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What Mr Ghai was proposing did not comply with the law which was there to protect "decorum and decency", Jonathan Swift, for the Ministry, told the appeal judges.
But passing judgement, the Master of the Rolls, Lord Neuberger, said: "Contrary to what everyone seems to have assumed, and I am not saying it is anyone's fault, it seems to us that Mr Ghai's religious and personal beliefs as to how his remains should be cremated once he dies can be accommodated within current cremation legislation." The appeal judges said that the aims of the Cremation Act were to ensure that cremations were subject to uniform rules throughout the country and carried out in buildings which were appropriately equipped and away from homes or roads.
Indian dance was popularized in the West by dancer and choreographer Carnatic (southern) schools.
(The Hindustani style is influenced by musical traditions of the Persian-speaking world.) Instrumental and vocal music is also quite varied and frequently is played or sung in concert (usually by small ensembles).
Lord Neuberger said the court had been shown pictures of premises used to cremate Hindus which are "buildings" with the Cremation Act.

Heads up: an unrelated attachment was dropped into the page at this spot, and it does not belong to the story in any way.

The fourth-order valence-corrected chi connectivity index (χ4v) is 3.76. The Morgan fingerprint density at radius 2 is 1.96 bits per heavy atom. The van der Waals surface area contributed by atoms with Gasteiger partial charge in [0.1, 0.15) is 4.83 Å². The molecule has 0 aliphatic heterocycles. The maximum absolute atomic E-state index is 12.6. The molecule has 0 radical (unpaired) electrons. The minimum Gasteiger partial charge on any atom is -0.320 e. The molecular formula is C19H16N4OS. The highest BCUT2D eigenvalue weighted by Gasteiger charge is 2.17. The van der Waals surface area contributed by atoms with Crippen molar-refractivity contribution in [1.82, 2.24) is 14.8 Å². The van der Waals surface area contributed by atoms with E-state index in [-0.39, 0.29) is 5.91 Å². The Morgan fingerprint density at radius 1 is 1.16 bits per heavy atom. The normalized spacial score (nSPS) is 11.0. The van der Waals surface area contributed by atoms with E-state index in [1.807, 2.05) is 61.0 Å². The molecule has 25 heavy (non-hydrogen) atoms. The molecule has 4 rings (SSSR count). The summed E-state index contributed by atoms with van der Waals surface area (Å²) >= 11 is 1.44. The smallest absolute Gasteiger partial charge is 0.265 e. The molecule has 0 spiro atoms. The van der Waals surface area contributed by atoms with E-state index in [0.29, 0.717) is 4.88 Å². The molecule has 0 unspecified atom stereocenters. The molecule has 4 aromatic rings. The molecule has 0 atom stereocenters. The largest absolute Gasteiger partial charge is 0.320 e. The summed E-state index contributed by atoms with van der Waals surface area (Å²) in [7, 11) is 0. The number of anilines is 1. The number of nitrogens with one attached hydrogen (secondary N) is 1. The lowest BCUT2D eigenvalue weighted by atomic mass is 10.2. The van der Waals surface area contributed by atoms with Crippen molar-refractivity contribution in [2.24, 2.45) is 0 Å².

This is an increase from the 2001 Census, which showed there were about 471,000 Hindus living in Britain.He said: “This case was truly a matter of life and death for me and today's verdict has breathed new life into an old man's dreams." “I am overwhelmed by the general public's sympathy and also the number of landowners who have offered land to accommodate my natural cremation." A spokesman for Newcastle City Council said that whilst the Appeal Court’s ruling sided with Mr Ghai, it had not considered the “difficulties which may be thrown up by planning and public health legislation should an application be submitted”.He said burning remains on a wood fire in a traditional pyre is not covered by any regulations, which currently only apply to cremators powered by gas or electricity and which are designed to maintain environmental standards, in particular air quality.Mr Ghai argued in court that the funeral pyre would have to be of wood and be open to the sky but the site could be surrounded by walls and the pyre covered with a roof which had an opening.The Ministry of Justice had opposed the case, arguing that the law stipulated that cremations must be within a building which in this case meant a structure bounded by walls with a roof.